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Santorini volcano, a new terrestrial analogue of Mars

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One of the great attractions of the island of Santorini, in Greece, lies in its spectacular volcanic landscape, which also contains places similar to those of Mars. A team of European and U.S. scientists has discovered it after analysing basaltic rocks collected in one of its coves.

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Enrique Sacristán | | June 25 2019 08:20

<p>On the island of Santorini, basaltic rocks similar to those located by the Curiosity rover in the crater Gale de Marte have been found. / Nextvoyage-Pixabay/NASA/JPL-Caltech/MSSS</p>

On the island of Santorini, basaltic rocks similar to those located by the Curiosity rover in the crater Gale de Marte have been found. / Nextvoyage-Pixabay/NASA/JPL-Caltech/MSSS

The Greek island of Santorini is now one of the most popular tourist destinations in the Mediterranean, but 3,600 years ago it suffered one of the largest volcanic eruptions recorded in history. Among the material that has been exposed, scientists have now found rocks similar to those of Mars.

The basaltic material is equivalent to that located by the Spirit and Curiosity rovers in the martian craters

“In the Balos Cove –located to the south of the island - we have discovered basalts such as those that have been identified by the rovers on Mars and with properties similar to those of certain meteorites from the red planet and those of terrestrial rocks classified as Martian analogues,” points out Ioannis Baziotis, a researcher at the Agricultural University of Athens and co-author of the study, recently published in Icarus journal.

More specifically, the authors have confirmed that this basaltic material is equivalent to that located by the Spirit and Curiosity rovers in the Gusev and Gale craters of the red planet, and that its chemical and mineralogical composition resembles that of genuinely Martian meteorites (olivine-phyric shergottites) and similar Martian samples included in The International Space Analogue Rockstore (ISAR), a collection of terrestrial rocks used to test and calibrate instruments that will fly on space missions.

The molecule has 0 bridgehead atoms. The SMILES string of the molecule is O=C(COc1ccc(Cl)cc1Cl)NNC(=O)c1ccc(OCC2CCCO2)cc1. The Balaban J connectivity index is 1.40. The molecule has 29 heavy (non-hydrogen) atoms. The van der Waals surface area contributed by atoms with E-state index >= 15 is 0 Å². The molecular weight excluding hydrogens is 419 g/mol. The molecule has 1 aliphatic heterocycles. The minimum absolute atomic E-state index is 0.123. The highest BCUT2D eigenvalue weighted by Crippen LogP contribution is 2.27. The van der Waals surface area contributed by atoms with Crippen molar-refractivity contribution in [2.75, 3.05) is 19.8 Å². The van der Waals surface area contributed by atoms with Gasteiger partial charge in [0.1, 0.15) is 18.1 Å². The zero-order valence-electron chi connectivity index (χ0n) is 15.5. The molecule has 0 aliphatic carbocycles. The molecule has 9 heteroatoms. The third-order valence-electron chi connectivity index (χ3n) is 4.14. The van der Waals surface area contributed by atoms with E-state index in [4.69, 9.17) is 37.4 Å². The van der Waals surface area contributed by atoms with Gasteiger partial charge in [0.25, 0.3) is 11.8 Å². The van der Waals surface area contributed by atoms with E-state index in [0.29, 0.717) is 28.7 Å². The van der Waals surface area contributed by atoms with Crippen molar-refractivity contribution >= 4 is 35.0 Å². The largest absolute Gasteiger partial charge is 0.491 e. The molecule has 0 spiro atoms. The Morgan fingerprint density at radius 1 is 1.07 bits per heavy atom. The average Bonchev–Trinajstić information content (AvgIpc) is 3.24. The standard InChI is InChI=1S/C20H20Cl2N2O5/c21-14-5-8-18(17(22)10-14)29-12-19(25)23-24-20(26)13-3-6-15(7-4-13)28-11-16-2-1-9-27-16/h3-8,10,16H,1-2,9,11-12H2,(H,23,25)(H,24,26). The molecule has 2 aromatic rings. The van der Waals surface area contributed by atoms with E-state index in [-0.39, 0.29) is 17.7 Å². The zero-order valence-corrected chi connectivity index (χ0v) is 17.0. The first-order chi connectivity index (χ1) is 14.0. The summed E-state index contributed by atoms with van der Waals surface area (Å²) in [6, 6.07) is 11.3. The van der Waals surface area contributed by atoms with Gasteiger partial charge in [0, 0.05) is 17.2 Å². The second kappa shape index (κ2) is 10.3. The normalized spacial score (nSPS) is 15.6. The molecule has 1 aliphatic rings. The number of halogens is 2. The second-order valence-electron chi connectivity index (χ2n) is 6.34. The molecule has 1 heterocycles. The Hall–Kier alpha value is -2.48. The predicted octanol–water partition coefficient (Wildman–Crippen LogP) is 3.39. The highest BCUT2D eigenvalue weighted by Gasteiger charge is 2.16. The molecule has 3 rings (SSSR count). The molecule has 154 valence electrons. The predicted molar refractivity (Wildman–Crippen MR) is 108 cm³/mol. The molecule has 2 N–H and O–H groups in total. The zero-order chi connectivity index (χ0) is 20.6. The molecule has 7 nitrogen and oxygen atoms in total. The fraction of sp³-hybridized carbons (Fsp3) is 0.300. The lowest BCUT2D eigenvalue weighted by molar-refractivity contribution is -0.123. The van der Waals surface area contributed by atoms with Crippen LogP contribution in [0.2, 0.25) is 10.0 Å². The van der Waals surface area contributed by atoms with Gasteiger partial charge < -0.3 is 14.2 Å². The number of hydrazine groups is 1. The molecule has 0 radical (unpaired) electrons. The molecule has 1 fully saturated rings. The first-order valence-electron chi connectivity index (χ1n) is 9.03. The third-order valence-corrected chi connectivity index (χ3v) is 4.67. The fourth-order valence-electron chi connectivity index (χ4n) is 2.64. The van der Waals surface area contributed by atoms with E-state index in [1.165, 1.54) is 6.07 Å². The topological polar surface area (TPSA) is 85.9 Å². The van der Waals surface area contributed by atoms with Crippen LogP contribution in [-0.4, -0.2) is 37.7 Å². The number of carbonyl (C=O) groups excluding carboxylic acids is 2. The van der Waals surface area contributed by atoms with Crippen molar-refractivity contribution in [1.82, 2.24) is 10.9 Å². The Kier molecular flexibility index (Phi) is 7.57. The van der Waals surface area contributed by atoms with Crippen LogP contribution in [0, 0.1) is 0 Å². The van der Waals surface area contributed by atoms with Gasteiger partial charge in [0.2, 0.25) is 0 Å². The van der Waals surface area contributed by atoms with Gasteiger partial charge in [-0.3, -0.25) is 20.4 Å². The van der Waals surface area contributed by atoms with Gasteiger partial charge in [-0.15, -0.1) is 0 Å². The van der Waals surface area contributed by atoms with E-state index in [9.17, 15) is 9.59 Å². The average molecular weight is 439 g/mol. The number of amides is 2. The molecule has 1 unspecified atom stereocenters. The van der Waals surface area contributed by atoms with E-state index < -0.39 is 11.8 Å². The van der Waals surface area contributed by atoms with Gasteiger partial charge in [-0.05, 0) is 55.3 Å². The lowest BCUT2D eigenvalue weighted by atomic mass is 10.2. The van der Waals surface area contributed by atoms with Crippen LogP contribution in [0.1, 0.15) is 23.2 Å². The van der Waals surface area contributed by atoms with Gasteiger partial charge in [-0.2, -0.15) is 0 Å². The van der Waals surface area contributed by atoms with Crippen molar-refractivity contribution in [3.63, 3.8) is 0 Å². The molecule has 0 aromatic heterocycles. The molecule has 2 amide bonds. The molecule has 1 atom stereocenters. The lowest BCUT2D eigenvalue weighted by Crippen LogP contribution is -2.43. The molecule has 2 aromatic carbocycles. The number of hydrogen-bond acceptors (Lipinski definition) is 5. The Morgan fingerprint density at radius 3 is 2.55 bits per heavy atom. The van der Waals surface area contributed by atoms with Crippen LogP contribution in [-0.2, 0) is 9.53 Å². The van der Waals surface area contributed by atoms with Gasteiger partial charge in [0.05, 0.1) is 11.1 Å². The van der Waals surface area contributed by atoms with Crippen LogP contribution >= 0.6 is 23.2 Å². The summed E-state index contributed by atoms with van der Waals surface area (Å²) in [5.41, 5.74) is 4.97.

“The basalts of this cove and other, similar ones that we have also found in two areas northeast of Santorini are quite abundant,” explains Baziotis, "so they can serve as an accessible and low-cost resource for experiments, instead of using the rare and expensive olivine-phyric shergottites collected on Earth or material laboriously prepared from synthetic mixes”.

Santorini becomes an excellent destination for comparative planet studies

“Optical microscopy and geochemical analyses show that the basalts of Balos Cove are viable analogues for characterising geological processes and chemical and mineralogical properties of materials present on the Martian surface,” says another author, Anezina Solomonidou, a researcher at the European Space Astronomy Centre (ESAC) run by the European Space Agency (ESA) near Madrid.

“In addition –she adds–, this area of the island is easily accessible and offers excellent logistics for sampling, testing and calibration instruments, field training and other activities related to current and future Mars exploration.”

Along with its tourist relevance, Santorini has thus become an excellent destination for comparative planet studies, a field which, according to Solomonidou, “plays an important role both in characterising geologically distant exotic worlds, such as planets and moons, and in better understanding our own planet.”

Beside researchers from Agricultural University of Athens and ESA, this study has involved scientists from NASA, California Institute of Technology (Caltech) and various Greek institutions, in addition to the collaboration of the Spanish geologist Jesús Martínez Frías to improve the scientific content of the paper.

 

References:

A. Pantazidis, I. Baziotis, A. Solomonidou, E. Manoutsoglou, D. Palles, E. Kamitsos, A. Karageorgis, G. Profitiliotis, M. Kondoyanni, S. Klemme, J. Berndt, D. Ming, P. D. Asimow. “Santorini volcano as a potential Martian analogue: The Balos Cove Basalts”. Icarus 325: 128-140, June 2019.

Geographical area: Europe
Source: SINC

Enrique Sacristán

Enrique Sacristán

Journalist and biologist. At SINC he is editor for ‘hard’ sciences: maths, physics and chemistry.

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